• Phillip-A-Looza, Featuring: Elemental Shakedown, Stickley and Canan, The Dogtown Allstars, Lightnin' Bottle Band, The Funky Butt Brass Band, and Madahoochi at The Old Rock House. December 3.  This annual benefit concert has never been anything but a great time.  The proceeds benefit the St. Louis Chapter of the ALS Association, and includes a raffle and silent auction with amazing prizes and items.  Each act performed their own set, but often invited members of the other acts to join them for a couple of songs, and was as much fun for the people on the stage as it was the audience on the floor.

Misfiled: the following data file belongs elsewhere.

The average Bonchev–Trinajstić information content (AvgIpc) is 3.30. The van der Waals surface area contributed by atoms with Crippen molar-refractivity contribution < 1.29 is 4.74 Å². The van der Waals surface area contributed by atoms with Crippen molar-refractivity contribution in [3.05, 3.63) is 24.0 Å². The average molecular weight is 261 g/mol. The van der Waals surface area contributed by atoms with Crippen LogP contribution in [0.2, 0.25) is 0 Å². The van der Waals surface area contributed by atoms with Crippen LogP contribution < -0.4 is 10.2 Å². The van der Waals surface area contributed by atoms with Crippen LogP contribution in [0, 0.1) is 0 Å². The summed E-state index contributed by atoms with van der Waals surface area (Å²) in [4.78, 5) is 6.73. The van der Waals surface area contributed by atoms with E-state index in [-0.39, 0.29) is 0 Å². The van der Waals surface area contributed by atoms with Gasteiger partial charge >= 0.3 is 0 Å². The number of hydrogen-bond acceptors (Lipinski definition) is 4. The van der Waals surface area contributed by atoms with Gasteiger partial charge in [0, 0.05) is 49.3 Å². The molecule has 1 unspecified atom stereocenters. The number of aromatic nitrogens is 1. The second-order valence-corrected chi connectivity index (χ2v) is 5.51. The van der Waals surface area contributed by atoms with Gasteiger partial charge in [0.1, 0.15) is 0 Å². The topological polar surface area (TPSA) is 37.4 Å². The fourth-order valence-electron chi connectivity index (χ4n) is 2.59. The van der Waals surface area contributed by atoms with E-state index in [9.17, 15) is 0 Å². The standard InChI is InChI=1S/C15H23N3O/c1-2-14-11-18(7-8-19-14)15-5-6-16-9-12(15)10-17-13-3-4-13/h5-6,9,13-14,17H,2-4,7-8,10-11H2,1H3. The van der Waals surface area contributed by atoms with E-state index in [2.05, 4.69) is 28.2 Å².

•  George Duke, Marcus Miller, and David Sanborn at The Touhill Performing Arts Center. August 7. In a year that crossed many names off my "bucket list" of acts to see, there was none bigger than Marcus Miller, and George and David certainly didn't detract from the appeal.  The trio had amazing chemistry together, evidenced by both their music and stage banter.  You could pick out many of Marcus' signature licks and original works, mixed with Sanborn's swagger on the sax, and Duke played constantly off the two others and offered a fair share of his originals as well.  The three had worked with each other a number of times in the past, but had never combined all three artists on a single page, and they all had funny stories to recant about working with Miles Davis.  It was a show that felt like the entire audience was granted backstage passes, and got to share in the experience of making jazz with three of the biggest names in the scene today.  A program of Jazz St. Louis.